Baptists generally, but not in all cases, believe in the literal Second Coming of Christ and the Final Judgment.
U.S. Baptists are represented in more than 50 separate groups.
Currently the Baptist World Alliance serves as a global fellowship of Baptists, uniting 210 Baptist groups that they claim represent over 47 million baptized believers in more than 200 countries.
The majority of Baptists worldwide reside in the United States, an estimated 47 million.
Large populations of Baptists exist in Asia, Africa, and Latin America, notably in India (2.4 million), Nigeria (2.3 million), Democratic Republic of the Congo (1.9 million), and Brazil (1.5 million).
Baptists share so-called "orthodox" Christian beliefs with most other moderate or conservative Christian denominations.
The Anabaptists were comprised of widely scattered churches in Europe who rejected infant baptism.
Only those people who are baptized members of a local Baptist church are included in the total number of Baptists.
Baptists insist that baptism is only for those who have come to their faith through a conscious, voluntary commitment.
Some historians see the Anabaptists and Baptists as one and the same people.
The majority of U.S. Baptists live in the southern United States, and the Baptist church has historically exerted a powerful influence in that region of the country.
Baptists adopted an anti-creedal theology in which all authority stems from the Bible.
The term Baptist has its origins with the European Anabaptists of the sixteenth century, but the modern Baptist denomination is more closely linked to the English Separatist movement of the seventeenth century.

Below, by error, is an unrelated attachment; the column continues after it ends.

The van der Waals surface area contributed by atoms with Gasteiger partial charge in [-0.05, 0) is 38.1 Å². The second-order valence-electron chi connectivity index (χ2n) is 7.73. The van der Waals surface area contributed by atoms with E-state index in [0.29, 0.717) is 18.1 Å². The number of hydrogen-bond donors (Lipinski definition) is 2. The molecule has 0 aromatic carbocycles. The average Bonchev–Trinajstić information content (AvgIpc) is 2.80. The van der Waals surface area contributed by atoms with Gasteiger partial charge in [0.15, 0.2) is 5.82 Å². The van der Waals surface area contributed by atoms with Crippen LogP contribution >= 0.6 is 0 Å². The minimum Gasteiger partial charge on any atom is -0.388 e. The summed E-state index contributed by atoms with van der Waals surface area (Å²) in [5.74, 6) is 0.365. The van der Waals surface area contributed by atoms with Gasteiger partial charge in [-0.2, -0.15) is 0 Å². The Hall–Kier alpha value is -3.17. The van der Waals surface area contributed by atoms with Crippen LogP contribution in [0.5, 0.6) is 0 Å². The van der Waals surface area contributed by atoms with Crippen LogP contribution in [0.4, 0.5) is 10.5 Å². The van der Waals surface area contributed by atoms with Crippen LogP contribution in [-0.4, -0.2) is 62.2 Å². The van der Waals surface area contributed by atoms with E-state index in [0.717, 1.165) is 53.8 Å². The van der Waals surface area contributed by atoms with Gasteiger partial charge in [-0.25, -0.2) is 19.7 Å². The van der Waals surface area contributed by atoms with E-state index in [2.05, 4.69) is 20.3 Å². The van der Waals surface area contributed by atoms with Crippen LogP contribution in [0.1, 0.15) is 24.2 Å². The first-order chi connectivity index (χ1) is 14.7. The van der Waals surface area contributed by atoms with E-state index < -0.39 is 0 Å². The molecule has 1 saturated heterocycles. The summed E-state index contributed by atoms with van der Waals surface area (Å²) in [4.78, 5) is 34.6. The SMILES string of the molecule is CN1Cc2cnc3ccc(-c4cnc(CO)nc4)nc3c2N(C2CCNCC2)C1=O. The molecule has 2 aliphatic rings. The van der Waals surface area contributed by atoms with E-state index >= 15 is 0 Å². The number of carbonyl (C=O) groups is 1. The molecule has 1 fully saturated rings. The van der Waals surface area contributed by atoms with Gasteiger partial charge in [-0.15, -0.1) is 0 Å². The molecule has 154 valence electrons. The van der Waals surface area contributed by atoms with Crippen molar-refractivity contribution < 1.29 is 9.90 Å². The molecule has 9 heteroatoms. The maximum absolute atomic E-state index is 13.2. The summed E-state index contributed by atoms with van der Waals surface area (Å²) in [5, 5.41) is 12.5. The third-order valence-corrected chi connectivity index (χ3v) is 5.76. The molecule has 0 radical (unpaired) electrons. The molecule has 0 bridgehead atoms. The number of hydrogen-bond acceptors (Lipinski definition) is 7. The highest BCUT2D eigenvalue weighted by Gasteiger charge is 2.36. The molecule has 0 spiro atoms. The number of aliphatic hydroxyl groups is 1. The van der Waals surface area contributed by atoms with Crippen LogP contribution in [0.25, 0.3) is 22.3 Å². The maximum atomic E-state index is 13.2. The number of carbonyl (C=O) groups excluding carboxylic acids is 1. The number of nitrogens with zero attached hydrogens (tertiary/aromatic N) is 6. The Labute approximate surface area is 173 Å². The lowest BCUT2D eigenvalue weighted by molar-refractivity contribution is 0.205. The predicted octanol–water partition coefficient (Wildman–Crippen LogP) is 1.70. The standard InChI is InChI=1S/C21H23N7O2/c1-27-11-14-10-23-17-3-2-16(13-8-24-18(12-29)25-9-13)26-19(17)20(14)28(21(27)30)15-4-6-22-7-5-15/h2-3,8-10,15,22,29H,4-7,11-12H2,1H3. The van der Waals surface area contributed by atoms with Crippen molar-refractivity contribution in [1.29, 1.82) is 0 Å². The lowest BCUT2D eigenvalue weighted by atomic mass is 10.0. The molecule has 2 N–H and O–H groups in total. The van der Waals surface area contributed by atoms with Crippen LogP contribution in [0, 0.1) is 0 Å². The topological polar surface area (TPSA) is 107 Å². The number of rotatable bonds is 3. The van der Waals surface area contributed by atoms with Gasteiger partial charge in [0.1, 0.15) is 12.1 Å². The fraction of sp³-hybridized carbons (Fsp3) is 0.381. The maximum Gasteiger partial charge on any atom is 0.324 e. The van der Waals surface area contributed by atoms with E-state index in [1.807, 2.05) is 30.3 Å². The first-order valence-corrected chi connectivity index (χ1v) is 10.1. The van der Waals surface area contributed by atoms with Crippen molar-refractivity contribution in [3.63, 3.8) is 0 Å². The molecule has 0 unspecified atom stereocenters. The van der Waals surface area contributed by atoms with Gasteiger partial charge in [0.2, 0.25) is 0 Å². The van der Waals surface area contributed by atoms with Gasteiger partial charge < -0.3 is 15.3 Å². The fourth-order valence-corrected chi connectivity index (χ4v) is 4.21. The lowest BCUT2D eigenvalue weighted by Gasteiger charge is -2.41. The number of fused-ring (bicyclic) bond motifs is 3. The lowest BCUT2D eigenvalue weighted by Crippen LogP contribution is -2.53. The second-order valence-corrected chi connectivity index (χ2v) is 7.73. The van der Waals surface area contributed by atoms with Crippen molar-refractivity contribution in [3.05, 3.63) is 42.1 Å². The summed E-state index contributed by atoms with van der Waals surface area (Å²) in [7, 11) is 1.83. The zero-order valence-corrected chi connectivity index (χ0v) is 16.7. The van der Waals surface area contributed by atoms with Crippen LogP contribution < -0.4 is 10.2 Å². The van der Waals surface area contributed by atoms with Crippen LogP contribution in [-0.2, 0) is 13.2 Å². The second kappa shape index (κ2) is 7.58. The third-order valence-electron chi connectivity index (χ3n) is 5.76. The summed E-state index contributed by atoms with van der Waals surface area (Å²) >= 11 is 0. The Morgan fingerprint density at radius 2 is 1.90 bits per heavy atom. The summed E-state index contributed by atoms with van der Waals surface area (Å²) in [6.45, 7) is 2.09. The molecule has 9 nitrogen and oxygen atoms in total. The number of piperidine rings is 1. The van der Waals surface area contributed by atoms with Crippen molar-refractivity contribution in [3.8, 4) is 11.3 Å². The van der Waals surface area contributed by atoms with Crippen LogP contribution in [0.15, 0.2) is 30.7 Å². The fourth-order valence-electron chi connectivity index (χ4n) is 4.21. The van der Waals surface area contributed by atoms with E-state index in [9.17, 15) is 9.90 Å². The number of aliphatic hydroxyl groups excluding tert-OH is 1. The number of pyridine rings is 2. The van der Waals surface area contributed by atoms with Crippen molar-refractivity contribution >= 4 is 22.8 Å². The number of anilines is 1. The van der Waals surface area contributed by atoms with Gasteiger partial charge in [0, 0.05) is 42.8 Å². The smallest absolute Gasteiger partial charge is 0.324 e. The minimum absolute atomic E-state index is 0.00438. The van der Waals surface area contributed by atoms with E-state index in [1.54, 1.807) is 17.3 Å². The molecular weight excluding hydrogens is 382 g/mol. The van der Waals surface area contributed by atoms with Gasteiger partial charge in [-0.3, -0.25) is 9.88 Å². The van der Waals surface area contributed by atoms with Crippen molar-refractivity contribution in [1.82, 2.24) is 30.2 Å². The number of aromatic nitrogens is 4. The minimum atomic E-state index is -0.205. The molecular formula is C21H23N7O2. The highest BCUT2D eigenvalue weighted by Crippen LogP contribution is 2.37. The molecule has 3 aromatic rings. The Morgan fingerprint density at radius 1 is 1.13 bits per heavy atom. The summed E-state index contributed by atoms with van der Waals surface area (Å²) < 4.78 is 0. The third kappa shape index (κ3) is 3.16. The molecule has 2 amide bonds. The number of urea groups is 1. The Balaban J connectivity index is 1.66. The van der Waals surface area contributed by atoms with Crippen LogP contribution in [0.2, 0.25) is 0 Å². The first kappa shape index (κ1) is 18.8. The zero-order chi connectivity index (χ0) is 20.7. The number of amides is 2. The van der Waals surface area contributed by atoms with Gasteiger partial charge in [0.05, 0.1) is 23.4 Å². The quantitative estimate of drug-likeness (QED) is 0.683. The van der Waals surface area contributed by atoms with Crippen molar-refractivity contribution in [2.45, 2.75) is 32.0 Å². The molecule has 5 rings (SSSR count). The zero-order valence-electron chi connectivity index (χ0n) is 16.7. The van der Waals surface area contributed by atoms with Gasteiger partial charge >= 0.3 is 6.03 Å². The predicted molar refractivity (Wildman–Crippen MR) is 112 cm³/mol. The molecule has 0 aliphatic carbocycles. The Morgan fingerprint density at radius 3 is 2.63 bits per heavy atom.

Open debate among them, together with close contact and interaction with continental Anabaptists, led the congregation to question the meaning and practice of baptism.
In 1616, Henry Jacob led a group of Puritans in England to establish the Particular Baptists, with a more strictly Calvinist theology.
In 1845, however, the American Baptists split over the issue of slavery.
One country outside of the United States where Baptists play a very public role is Russia.
Baptists generally believe that the New Testament churches were of baptist character.
Baptists usually are considered Protestants, although a minority of Baptists reject that term.
The label Protestant is rejected by some Baptists (primarily those in the Landmark movement) because in their view Baptists have existed separately since the early church days.
The modern Baptist movement, however, is descended either from the sixteenth-century Anabaptists and/or from the English Separatists of the seventeenth century.
Anabaptists held to many of the teachings of modern-day Baptists, such as believer's baptism by immersion and freedom of religion.